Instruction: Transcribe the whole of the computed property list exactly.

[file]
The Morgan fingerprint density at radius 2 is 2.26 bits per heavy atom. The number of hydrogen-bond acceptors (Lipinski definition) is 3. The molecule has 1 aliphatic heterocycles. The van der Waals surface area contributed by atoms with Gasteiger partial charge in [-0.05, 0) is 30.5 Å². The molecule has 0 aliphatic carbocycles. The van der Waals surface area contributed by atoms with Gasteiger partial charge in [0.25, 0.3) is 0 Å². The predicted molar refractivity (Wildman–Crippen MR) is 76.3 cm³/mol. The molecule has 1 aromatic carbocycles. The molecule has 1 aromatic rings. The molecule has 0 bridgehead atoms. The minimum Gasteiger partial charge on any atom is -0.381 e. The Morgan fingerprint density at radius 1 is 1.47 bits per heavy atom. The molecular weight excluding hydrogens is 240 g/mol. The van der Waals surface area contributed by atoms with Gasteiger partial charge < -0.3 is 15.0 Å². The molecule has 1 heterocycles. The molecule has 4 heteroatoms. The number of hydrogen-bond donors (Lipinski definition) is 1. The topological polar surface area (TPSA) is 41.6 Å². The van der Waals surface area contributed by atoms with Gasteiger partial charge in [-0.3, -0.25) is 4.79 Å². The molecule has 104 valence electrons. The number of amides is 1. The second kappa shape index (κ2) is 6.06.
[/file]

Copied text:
The Morgan fingerprint density at radius 2 is 2.26 bits per heavy atom. The number of hydrogen-bond acceptors (Lipinski definition) is 3. The molecule has 1 aliphatic heterocycles. The van der Waals surface area contributed by atoms with Gasteiger partial charge in [-0.05, 0) is 30.5 Å². The molecule has 0 aliphatic carbocycles. The van der Waals surface area contributed by atoms with Gasteiger partial charge in [0.25, 0.3) is 0 Å². The predicted molar refractivity (Wildman–Crippen MR) is 76.3 cm³/mol. The molecule has 1 aromatic carbocycles. The molecule has 1 aromatic rings. The molecule has 0 bridgehead atoms. The minimum Gasteiger partial charge on any atom is -0.381 e. The Morgan fingerprint density at radius 1 is 1.47 bits per heavy atom. The molecular weight excluding hydrogens is 240 g/mol. The van der Waals surface area contributed by atoms with Gasteiger partial charge < -0.3 is 15.0 Å². The molecule has 1 heterocycles. The molecule has 4 heteroatoms. The number of hydrogen-bond donors (Lipinski definition) is 1. The topological polar surface area (TPSA) is 41.6 Å². The van der Waals surface area contributed by atoms with Gasteiger partial charge in [-0.3, -0.25) is 4.79 Å². The molecule has 104 valence electrons. The number of amides is 1. The second kappa shape index (κ2) is 6.06.